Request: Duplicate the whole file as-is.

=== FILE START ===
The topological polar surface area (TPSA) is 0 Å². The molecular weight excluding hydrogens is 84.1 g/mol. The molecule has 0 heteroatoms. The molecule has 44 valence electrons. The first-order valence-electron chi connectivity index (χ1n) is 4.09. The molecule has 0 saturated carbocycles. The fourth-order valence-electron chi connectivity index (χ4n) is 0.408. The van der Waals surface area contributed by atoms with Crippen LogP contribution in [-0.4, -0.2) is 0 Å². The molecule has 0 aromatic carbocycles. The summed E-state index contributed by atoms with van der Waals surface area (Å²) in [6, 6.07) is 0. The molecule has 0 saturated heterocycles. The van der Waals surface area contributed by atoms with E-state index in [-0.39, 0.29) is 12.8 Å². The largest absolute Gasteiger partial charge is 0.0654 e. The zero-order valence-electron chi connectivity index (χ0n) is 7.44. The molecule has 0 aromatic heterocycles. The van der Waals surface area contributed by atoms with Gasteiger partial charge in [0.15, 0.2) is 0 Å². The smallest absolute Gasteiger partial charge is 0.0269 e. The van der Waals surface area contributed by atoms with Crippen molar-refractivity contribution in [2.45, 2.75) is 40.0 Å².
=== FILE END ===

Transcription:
The topological polar surface area (TPSA) is 0 Å². The molecular weight excluding hydrogens is 84.1 g/mol. The molecule has 0 heteroatoms. The molecule has 44 valence electrons. The first-order valence-electron chi connectivity index (χ1n) is 4.09. The molecule has 0 saturated carbocycles. The fourth-order valence-electron chi connectivity index (χ4n) is 0.408. The van der Waals surface area contributed by atoms with Crippen LogP contribution in [-0.4, -0.2) is 0 Å². The molecule has 0 aromatic carbocycles. The summed E-state index contributed by atoms with van der Waals surface area (Å²) in [6, 6.07) is 0. The molecule has 0 saturated heterocycles. The van der Waals surface area contributed by atoms with E-state index in [-0.39, 0.29) is 12.8 Å². The largest absolute Gasteiger partial charge is 0.0654 e. The zero-order valence-electron chi connectivity index (χ0n) is 7.44. The molecule has 0 aromatic heterocycles. The van der Waals surface area contributed by atoms with Gasteiger partial charge in [0.15, 0.2) is 0 Å². The smallest absolute Gasteiger partial charge is 0.0269 e. The van der Waals surface area contributed by atoms with Crippen molar-refractivity contribution in [2.45, 2.75) is 40.0 Å².